When the people, timing, and place (the spatio-temporal dynamic context) are right,
and we obtain assistance in the forms of any or some financial ($), intellectual resources,
these people become 贵人.

Make positive use of 贵人, even the best universities and Google stand on the shoulder of giant.

4. To win,
one must continuously learn, absorb, observe, and practice.
自强不息, 力求上进.
Practice makes perfect.
Practice creates talent.
It takes 10,000 hours of practice to give birth to an exceptional talent.

5. It is essential to pursue and support education.

Tahir’s Formal Education:
2008 : Obtained Doctor Honoris Causa (an honorary doctorate degree) from Universitas Tujuh Belas Agustus 1945-Surabaya (Major in Small and Medium Enterprises)
1987 : Obtained Master in Business Administration with GPA 4.00 from Golden Gate University, San Francisco, USA.
1976 : Obtained Bachelor’s degree majoring in business from Nan Yang University, Singapore

Tahir has also been appointed as a Board of Trustee at the University of California, Berkeley, becoming the first man from Southeast Asia to hold this position.
On April 2011, Tahir donated $1 million to the University of California, Berkeley for international student fellowships for students in the fulltime MBA program at Berkeley-Haas.

In my humble opinion, education is not entirely equal to schooling. I will write more about their differences.

6. Abide by the rules.
Competition has rules.
If one does not follow rules, s/he will face extinction.
Tahir cites an example using his banking business that strictly follows rules and regulations of the banking world.

"The Mayapada bank went public at the Jakarta Stock Exchange and weathered the 1997 economic crisis (when many banks became bankrupt due to not following rules) and managed to expand even more aggressively after the crisis. With foreign investment partners from the US, UAE and Singapore, the bank now has over 100 branches throughout Indonesia, and in 2007 has been voted as the second best public bank outside state-owned banks by InfoBank magazine, an influential banking magazine in Indonesia."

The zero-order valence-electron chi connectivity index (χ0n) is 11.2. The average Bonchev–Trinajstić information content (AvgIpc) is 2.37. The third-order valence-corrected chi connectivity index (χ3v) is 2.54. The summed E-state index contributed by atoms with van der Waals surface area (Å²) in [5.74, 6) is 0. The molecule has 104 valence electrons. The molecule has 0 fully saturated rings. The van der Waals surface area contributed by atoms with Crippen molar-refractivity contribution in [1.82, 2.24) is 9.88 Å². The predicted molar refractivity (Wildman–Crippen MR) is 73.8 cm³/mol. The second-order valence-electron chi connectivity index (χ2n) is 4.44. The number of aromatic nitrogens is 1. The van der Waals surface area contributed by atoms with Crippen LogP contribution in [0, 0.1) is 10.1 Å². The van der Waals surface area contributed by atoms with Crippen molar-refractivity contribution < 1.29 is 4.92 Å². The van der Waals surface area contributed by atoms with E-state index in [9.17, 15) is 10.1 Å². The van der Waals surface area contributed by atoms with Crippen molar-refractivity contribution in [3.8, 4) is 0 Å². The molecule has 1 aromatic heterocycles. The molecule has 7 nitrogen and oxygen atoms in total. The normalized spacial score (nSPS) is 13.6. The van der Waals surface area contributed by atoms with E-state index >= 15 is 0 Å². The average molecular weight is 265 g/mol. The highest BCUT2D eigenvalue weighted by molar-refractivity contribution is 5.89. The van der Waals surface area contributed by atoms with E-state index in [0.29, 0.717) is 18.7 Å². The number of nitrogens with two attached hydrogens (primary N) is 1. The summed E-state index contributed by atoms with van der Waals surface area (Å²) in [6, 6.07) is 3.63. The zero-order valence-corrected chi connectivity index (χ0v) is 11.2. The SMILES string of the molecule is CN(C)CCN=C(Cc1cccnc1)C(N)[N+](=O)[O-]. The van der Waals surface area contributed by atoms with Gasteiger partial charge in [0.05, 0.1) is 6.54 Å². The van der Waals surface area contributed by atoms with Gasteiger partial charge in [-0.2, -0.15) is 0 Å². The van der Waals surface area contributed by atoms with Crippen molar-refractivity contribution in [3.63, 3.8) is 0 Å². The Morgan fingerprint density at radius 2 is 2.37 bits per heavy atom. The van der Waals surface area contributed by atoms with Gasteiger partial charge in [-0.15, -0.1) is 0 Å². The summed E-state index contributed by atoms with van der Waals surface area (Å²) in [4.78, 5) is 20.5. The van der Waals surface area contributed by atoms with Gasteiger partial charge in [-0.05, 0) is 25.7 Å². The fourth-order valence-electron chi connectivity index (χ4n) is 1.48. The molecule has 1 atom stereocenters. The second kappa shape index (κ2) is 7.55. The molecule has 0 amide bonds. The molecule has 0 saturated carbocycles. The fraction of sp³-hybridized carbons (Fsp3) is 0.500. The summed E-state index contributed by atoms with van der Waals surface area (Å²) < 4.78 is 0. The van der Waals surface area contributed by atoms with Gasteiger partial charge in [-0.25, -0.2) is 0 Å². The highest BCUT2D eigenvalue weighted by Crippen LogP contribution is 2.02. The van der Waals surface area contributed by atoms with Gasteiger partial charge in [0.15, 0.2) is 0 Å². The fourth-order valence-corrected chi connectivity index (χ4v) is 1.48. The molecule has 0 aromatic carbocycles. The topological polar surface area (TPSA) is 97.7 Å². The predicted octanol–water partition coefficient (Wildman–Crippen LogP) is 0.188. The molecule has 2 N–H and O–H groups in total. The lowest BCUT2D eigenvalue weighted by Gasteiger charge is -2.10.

Though rupiah (IDR) collapsed in 1997, his bank (The Mayapada Bank) was spared because it was small and had not borrowed in US dollars.

7. Self-know.
Know ourselves, our strengths and weaknesses.
Know our level of competence.
量力而为.
If you are of 50 kg, you should not compete in the 100 kg class.

8. Win over your greatest enemy: yourself.
The only challenge Tahir faces, he says, is within himself: "I have to overcome my selfishness, my improper ambitions and greed."

Tahir could say so because he has successfully journeyed through the climb.
For many of aspiring entrepreneurs,
we first have to overcome laziness, faulty pride (e.g. the need of approval from others), negative mindset.

9. Build strong & solid platforms / foundations.

To quote Tahir, "I don’t build deals, I don’t build transactions … I build foundations or platforms."

Tahir has built the following platforms:
financial services (Mayapada Bank, Zurich Insurance Indonesia and Nipponkoa Indonesia).
Duty Free Shoppers.
real estate business (several buildings in Jakarta, hotels in Bali and Batam, and a new tower in Singapore).
healthcare (Mayapada Hospital).
media (Guo Ki*, Forbes Indonesia, Topas TV).

* the largest Chinese newspaper in Indonesia, with a circulation of 30,000 copies.

10. Make others happy, especially let others happy in their last moment.
Perhaps Tahir has lived long enough (as compared to young students) and seen many death to say: "The most enjoyable moment of my (life) is when I help people, especially when you give pride and honor to a person who is in a crisis in (the) last moment of his life."

If you find my writings are inspirational to you, please donate to me by clicking here.

Written by blueroselady

May 20, 2013 at 6:57 am